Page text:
The King George VI and Queen Elizabeth Stakes

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What You Need to Know

  1. Also known simply as the 'King George', the King George VI and Queen Elizabeth Stakes is a Group 1 flat horse race held at Ascot. The 2015 King George will be run on the 25th of July.
  2. The race is the second biggest in British racing in terms of prize money, with a prize pool of more than £1.15 million on offer. Golden Horn is the odds-on favourite to win and give trainer John Gosden his second consecutive victory in the big race
  3. Further adding to the prestige is the fact that the race is now part of the global Breeders' Cup Challenge Series, meaning the winner automatically wins a place in the same year's Breeders' Cup Turf.
  4. As you might expect, the King George attracts huge crowds to Ascot and has a massive global TV audience. It's also a big hit with sports betting fans, not least due to the fact there's always an open and varied field, adding to the excitement.
  5. Getting to Ascot Racecourse is simple and straightforward, especially from London. You should, however, try and book tickets well in advance, especially if you want seats in the best enclosures.
  6. If you want to have a bet on the action, it's best to open an online sports betting account as this way you will be able to enjoy the widest selection of odds.
  7. Be wary of betting on young fillies, who struggle to do well in the King George, but do consider betting on this and the Prix de l'Arc de Triomphe as a double.

A Quick Overview

Also known as simply the 'King George', the King George VI and Queen Elizabeth Stakes is a Group 1 flat horse race taking place at Ascot each July. This race should not be confused with the King George VI Chase, which is held at Kempton on Boxing Day.

Despite only being established in 1951, the race is now one of the most prestigious in all of Europe. Horses aged three years and up compete for the second-biggest prize purse in British racing, and huge crowds flock to Ascot to watch the action.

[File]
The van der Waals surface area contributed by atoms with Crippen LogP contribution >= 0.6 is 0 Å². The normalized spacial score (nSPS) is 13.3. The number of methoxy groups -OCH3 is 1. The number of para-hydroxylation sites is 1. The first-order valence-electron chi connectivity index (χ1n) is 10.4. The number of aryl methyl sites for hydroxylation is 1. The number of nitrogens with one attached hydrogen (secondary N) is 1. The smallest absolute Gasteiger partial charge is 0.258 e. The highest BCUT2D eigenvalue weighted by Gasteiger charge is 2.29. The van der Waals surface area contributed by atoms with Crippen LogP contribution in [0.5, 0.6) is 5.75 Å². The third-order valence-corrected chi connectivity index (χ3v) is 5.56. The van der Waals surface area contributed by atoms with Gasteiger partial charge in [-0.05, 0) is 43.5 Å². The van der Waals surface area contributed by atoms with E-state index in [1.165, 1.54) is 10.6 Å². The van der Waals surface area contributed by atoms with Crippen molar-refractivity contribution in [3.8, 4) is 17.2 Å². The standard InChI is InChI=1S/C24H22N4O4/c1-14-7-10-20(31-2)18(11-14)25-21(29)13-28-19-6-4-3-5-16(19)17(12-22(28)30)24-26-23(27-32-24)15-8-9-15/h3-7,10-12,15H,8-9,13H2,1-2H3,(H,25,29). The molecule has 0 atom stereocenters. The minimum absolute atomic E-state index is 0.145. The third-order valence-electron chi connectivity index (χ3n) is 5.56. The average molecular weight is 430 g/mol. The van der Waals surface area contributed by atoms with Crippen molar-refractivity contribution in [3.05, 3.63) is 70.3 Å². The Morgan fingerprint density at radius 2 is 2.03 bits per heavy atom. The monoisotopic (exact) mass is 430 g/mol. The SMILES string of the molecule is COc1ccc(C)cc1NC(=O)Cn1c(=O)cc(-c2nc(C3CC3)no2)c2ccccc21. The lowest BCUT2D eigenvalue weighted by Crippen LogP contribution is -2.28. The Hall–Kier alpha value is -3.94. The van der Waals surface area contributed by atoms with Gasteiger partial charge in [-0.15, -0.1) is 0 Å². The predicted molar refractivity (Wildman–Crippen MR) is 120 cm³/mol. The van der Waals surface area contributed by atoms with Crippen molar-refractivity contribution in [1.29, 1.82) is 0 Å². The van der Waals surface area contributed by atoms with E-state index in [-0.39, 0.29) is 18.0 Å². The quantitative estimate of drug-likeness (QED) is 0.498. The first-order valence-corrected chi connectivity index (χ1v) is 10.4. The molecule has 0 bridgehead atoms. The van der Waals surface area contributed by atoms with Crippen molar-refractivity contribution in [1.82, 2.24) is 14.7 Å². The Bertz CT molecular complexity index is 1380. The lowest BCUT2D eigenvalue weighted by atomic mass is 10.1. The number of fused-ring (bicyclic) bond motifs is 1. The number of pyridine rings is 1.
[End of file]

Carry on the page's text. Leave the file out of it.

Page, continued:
As you would expect, the King George is also a big hit with sports betting fans, especially now that online betting means it's incredibly easy to have a flutter on the action from the comfort of your own home or work desk. 

History of the King George VI and Queen Elizabeth Stakes

The King George VI and Queen Elizabeth Stakes is a relative newcomer to the British racing calendar, having only been established in 1951.

The race was created through the merging of two separate events, namely the King George VI and the Queen Elizabeth races, both of which took place at Ascot. This was done with the aim of establishing a major international race open to all horses aged three years or over at the famous course. Unsurprisingly, the race was a huge success from the start, attracting the very best trainers and owners and quickly establishing itself as one of the most prestigious events in Europe.

Little has changed since 1951, though in recent years the race has attracted commercial sponsors. The race is currently sponsored by Betfair, meaning its official title is the Betfair King George VI and Queen Elizabeth Stakes.

The Race Today

These days, the King George is one of the best-loved of all British races. What's more, it's also part of the global Breeders' Cup Challenge Series, meaning the winner automatically wins a place in the same year's Breeders' Cup Turf.